Dogmatics is the self-examination of the Christian Church in respect of the content of its distinctive talk about God. 
Or, put another way, dogmatics investigates Christian utterance. In respect to theology, what we talk about we can know. Not only in a cognitive sense but also relationally. The knowing is personal because God has, in Jesus Christ, given himself to His people. In the same way he revealed himself to Israel he has revealed himself to us, yet more so. It is not enough for God to only reveal himself, in his revealing he has given himself to be known. What implications does this have for theology? God is not only to be discussed in the theoretical, he is not only to be argued but known!
I wonder how many of our arguments and talk about God actually depersonalise that which by its very nature personal? How much of what we say about God depersonalises Him and us? Much of the Christianity I have encountered over the years has not only depersonalised God it has also devalued the human. Not all of it and some it has enhanced the knowing of God in the personal however, the culture in which I dwelt for many years simply worked to push God further and further away.
There is nothing wrong with knowledge about God, about Scripture or the Christian life. But knowledge which stops at the cognitive has failed to be faithful theology. All knowledge of God should lead to knowing Him. Everything about God is personal. Not individualistic, personal. He has addressed us personally in Jesus Christ and is personally present to us in Christ by the Holy Spirit. God with us is the good news. If this is the case why do we so distance God from our speech?
 Karl Barth et al., Church Dogmatics, Volume I The Doctrine of the Word of God, Part 1 (2d ed.; Edinburgh: T. & T. Clark, 2004), 11.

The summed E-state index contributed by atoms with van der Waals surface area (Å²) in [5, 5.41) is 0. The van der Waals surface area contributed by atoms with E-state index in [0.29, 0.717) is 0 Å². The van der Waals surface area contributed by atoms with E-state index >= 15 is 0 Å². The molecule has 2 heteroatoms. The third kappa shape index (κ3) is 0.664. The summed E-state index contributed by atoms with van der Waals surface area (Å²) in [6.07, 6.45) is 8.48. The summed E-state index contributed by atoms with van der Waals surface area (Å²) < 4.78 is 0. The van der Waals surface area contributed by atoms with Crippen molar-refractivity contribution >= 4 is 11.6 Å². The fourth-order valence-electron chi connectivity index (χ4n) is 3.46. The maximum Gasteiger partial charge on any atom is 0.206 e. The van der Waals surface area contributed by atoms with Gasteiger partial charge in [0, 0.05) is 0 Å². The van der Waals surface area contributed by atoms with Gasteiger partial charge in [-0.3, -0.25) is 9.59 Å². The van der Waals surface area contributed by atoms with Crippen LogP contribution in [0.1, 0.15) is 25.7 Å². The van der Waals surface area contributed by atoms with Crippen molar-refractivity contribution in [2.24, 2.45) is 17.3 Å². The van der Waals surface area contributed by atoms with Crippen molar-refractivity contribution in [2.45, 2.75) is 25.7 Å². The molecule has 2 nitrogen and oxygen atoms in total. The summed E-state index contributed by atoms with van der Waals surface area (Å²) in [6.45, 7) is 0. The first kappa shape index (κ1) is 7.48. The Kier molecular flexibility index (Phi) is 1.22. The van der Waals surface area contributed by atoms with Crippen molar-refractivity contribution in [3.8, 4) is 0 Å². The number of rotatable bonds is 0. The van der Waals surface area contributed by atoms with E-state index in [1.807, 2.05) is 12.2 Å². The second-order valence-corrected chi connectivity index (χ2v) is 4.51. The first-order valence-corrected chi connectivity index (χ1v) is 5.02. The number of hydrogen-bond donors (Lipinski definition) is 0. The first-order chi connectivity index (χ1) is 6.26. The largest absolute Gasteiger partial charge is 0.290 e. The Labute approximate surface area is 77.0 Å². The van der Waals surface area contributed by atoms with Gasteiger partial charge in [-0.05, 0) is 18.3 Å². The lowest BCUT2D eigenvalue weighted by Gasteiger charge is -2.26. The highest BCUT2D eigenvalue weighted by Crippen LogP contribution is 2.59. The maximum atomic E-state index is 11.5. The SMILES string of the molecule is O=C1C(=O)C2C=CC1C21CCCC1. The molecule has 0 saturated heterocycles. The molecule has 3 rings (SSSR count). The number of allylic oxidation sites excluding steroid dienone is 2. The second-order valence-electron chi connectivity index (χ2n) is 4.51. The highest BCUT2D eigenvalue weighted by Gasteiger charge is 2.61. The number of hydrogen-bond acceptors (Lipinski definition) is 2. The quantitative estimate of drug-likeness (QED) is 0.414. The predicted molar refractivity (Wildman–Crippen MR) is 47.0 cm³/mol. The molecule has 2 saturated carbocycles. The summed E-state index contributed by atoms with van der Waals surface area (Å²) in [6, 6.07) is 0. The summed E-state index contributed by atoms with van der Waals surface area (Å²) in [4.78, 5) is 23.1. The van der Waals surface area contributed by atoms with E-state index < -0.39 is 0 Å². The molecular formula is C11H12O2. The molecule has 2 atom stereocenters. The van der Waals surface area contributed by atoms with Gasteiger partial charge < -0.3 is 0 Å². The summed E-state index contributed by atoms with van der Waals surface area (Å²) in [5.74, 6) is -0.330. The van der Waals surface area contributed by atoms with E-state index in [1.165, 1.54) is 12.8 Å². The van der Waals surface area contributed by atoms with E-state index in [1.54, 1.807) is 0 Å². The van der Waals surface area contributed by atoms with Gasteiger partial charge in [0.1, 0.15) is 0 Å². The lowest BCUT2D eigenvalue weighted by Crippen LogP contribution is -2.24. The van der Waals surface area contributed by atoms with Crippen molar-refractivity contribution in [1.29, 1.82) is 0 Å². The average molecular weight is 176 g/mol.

It seems like much Christian theology reenacts that awkward situation we see it sitcoms where two people are discussing a third person who blurts out, “I’m here you know?!” We often discuss God as object, as thing, not as tripersonal, eternal Being. We often talk about him as a not-present-presence. This is a great quote.
Oh no, I am liking Barth quotes and I am sharing Barth quotes.
I was just reading this part last night though he lost me as he got into theology as a science…. 🙂
@Brian You will become one of us!
@Brian I think he is trying to show how Theology is an academic discipline while also being entirely different.
@Mark: If I keep moving toward the theological interpretation of Scripture as my grounding hermeneutic, you may be right.
You’re surrounded Brian L. by Mark, me, Marc and a host of others in the sphere 😉 .
This is why I’ve been so encouraged by someone like TF Torrance, his work is all about “personalising” theology. Personalising: God, Grace, Salvation, Bibe reading, etc.. Isn’t it ironic that we classically have been given readings of God that aren’t personal? (e.g. Like Thomistic readings of God represent, or substance dualistic readings). When I first realized this, the “lights turned on” (back in seminary, when I first started reading Thomas Aquinas directly); I was literally “ticked off!” I felt like I had been robbed in my past education; robbed from learning to think about God in personal ways (the only thing that kept me grounded was being saturated in Scripture).
Anyway, good post.
I can understand that. My early theological education however robbed me of the academic and repalced it with experience so Barth is a nice middle of the road for a post=pentecostal like myself.
Having said that, I still wrestle with Barth’s interpretation of scripture as pretty much entirely theological. That dog just doesn’t hunt for me.
I hear ya. I’m not entirely convinced of Barth’s hermeneutical conclusions or even approach either. Like when I read his “Romans” it’s interesting, but I don’t think it necessarily grabs what Paul was trying to get at either. I do think “meaning” is determined by the “author” still. And thus the interpreters job is to determine what that is. That said, the “principle” of seeing this christically, the way Barth does, methodologically, is one that I am more than happy to follow de jure 🙂 .
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